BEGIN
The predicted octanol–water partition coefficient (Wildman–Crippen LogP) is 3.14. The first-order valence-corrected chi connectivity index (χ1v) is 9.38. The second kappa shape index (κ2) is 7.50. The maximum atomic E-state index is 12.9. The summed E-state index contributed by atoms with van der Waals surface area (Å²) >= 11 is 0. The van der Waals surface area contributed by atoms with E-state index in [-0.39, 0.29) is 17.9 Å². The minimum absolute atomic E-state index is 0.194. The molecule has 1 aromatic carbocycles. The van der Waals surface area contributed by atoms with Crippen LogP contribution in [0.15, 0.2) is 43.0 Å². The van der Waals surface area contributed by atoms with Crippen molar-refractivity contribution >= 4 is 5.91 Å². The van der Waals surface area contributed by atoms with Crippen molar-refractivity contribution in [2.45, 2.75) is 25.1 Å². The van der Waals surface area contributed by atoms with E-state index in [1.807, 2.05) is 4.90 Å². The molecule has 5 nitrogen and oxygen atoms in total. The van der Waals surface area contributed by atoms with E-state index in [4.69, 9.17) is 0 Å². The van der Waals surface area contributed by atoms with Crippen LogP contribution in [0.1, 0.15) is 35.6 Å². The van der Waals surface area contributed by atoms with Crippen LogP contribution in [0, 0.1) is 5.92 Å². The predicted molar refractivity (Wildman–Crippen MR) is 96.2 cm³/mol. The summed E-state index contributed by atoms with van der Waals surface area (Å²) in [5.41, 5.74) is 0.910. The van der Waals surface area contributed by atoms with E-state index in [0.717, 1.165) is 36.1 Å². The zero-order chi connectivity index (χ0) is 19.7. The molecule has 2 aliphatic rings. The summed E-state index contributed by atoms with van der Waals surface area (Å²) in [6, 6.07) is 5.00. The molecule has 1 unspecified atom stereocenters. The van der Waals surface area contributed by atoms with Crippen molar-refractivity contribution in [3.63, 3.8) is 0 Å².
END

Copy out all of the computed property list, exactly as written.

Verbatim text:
The predicted octanol–water partition coefficient (Wildman–Crippen LogP) is 3.14. The first-order valence-corrected chi connectivity index (χ1v) is 9.38. The second kappa shape index (κ2) is 7.50. The maximum atomic E-state index is 12.9. The summed E-state index contributed by atoms with van der Waals surface area (Å²) >= 11 is 0. The van der Waals surface area contributed by atoms with E-state index in [-0.39, 0.29) is 17.9 Å². The minimum absolute atomic E-state index is 0.194. The molecule has 1 aromatic carbocycles. The van der Waals surface area contributed by atoms with Crippen LogP contribution in [0.15, 0.2) is 43.0 Å². The van der Waals surface area contributed by atoms with Crippen molar-refractivity contribution >= 4 is 5.91 Å². The van der Waals surface area contributed by atoms with Crippen molar-refractivity contribution in [2.45, 2.75) is 25.1 Å². The van der Waals surface area contributed by atoms with E-state index in [1.807, 2.05) is 4.90 Å². The molecule has 5 nitrogen and oxygen atoms in total. The van der Waals surface area contributed by atoms with E-state index in [4.69, 9.17) is 0 Å². The van der Waals surface area contributed by atoms with Crippen LogP contribution in [0.1, 0.15) is 35.6 Å². The van der Waals surface area contributed by atoms with Crippen LogP contribution in [0, 0.1) is 5.92 Å². The predicted molar refractivity (Wildman–Crippen MR) is 96.2 cm³/mol. The summed E-state index contributed by atoms with van der Waals surface area (Å²) in [5.41, 5.74) is 0.910. The van der Waals surface area contributed by atoms with E-state index in [0.717, 1.165) is 36.1 Å². The zero-order chi connectivity index (χ0) is 19.7. The molecule has 2 aliphatic rings. The summed E-state index contributed by atoms with van der Waals surface area (Å²) in [6, 6.07) is 5.00. The molecule has 1 unspecified atom stereocenters. The van der Waals surface area contributed by atoms with Crippen molar-refractivity contribution in [3.63, 3.8) is 0 Å².